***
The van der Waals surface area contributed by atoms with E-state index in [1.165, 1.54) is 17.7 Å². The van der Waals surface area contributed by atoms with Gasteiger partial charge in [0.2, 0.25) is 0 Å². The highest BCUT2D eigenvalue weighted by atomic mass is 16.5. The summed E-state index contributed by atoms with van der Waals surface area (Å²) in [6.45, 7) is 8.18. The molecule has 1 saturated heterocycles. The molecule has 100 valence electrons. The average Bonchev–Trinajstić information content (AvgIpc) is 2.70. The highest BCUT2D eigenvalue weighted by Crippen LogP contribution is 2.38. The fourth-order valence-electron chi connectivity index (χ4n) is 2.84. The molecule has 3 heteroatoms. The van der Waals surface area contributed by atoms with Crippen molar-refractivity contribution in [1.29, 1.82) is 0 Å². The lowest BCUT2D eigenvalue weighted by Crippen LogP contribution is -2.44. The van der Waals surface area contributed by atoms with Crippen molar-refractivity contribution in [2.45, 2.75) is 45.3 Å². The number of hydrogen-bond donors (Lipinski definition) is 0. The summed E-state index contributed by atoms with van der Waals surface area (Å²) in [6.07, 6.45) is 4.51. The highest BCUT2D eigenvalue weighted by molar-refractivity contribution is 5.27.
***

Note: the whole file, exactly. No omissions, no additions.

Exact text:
The van der Waals surface area contributed by atoms with E-state index in [1.165, 1.54) is 17.7 Å². The van der Waals surface area contributed by atoms with Gasteiger partial charge in [0.2, 0.25) is 0 Å². The highest BCUT2D eigenvalue weighted by atomic mass is 16.5. The summed E-state index contributed by atoms with van der Waals surface area (Å²) in [6.45, 7) is 8.18. The molecule has 1 saturated heterocycles. The molecule has 100 valence electrons. The average Bonchev–Trinajstić information content (AvgIpc) is 2.70. The highest BCUT2D eigenvalue weighted by Crippen LogP contribution is 2.38. The fourth-order valence-electron chi connectivity index (χ4n) is 2.84. The molecule has 3 heteroatoms. The van der Waals surface area contributed by atoms with Crippen molar-refractivity contribution in [1.29, 1.82) is 0 Å². The lowest BCUT2D eigenvalue weighted by Crippen LogP contribution is -2.44. The van der Waals surface area contributed by atoms with Crippen molar-refractivity contribution in [2.45, 2.75) is 45.3 Å². The number of hydrogen-bond donors (Lipinski definition) is 0. The summed E-state index contributed by atoms with van der Waals surface area (Å²) in [6.07, 6.45) is 4.51. The highest BCUT2D eigenvalue weighted by molar-refractivity contribution is 5.27.